Professor Vincent A.A. Jansen

Research interests

My research is about mathematical modelling in biology. To understand how biological systems work, and how biological processed operate I develop mathematical models and analyse these. For instance, we can learn how a disease spreads, and what factors contribute to its spread by studying a mathematical model for disease spread.

My work spans several areas in biology. I am active in mathematical ecology, where I have worked on the effects of space and dispersal on the dynamics of populations. I have modelled and analysed the dispersal behaviour of several species. I have also investigated the dynamics of bumblebee colonies and investigated how stress can contribute to the decline of pollinator populations.

I am interested in evolutionary ecology. An areas to which I have contributed to in particular are the evolution of altruism and cooperation. I have studies this for various species and settings. An area I enjoyed working on was how recognition, in the form of green beards, can facilitate the evolution of cooperation. A further area in which I work is the evolution of pathogens, in particular the evolution of virulence.

I have worked extensively in mathematical epidemiology and on the formulation of models for various infectious diseases. I have worked on measles, meningococcal disease and HIV. I have contributed to a theory for the use of bacteriophage to control bacteria. An interesting aspect of mathematical epidemiology that I have developed is the interplay between human behaviour and the spread of an epidemic. This could, for instance, apply to Ebola.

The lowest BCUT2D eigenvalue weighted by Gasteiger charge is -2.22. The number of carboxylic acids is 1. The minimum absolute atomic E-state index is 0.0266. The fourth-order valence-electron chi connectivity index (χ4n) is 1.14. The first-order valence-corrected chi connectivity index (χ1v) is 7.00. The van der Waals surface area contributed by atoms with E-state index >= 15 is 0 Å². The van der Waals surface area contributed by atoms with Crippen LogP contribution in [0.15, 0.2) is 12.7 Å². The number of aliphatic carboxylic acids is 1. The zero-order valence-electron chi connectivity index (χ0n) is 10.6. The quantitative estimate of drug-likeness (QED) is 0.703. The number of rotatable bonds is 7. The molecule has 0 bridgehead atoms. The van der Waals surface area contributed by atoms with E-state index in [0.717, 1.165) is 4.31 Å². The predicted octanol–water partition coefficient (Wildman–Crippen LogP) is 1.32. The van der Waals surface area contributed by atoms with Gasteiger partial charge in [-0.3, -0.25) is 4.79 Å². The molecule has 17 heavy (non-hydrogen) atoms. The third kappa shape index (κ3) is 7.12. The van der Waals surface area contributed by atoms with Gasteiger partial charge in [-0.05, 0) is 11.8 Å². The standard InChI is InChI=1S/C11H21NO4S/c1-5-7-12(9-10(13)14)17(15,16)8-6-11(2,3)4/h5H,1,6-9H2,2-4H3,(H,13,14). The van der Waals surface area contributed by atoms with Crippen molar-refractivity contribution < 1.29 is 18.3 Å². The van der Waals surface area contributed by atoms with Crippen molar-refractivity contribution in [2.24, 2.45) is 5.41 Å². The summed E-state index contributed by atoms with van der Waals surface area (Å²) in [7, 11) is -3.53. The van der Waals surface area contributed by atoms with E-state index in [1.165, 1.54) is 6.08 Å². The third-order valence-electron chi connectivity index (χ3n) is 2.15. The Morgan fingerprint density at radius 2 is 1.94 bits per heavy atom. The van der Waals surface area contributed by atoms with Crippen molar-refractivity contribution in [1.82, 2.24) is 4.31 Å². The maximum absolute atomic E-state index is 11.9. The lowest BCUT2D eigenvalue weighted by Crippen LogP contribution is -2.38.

More recently I have investigated how models can be linked to data and how we can parametrise or select models. This I have applied, for instance, in the analysis of animal movement patterns.

See Vincent Jansen's Google Scholar Citations

Personal profile


In these videos I explain I explain some of the common themes in my work and talk about bee colony failure. My work on how communities organise around common interests is explained in this video on the social butterfly effect, which was used to finding Twitter tribes

I was one of the first to show the effect of declining rates of MMR vaccination after a fake story about a link between the MMR vaccine and autism had started spreading in the UK. You can read the news flashes of that time here and here. The last sentence in the Science paper in 2003 that I wrote about that was "In their attempt to avoid the perceived risk associated with vaccination, parents' behavior collectively results in a substantial increase in the real risk of exposure to measles."  Now that vaccination rates are declining all over the world after fake news stories about vaccines have gone global, that statement has taken on a even larger relevance.

I have published with mathematicians, I therefore have an Erdos number of 4.

You can read more about what interests me in this blog.

Barking beetle patterns. What does a mathematical biologist do?

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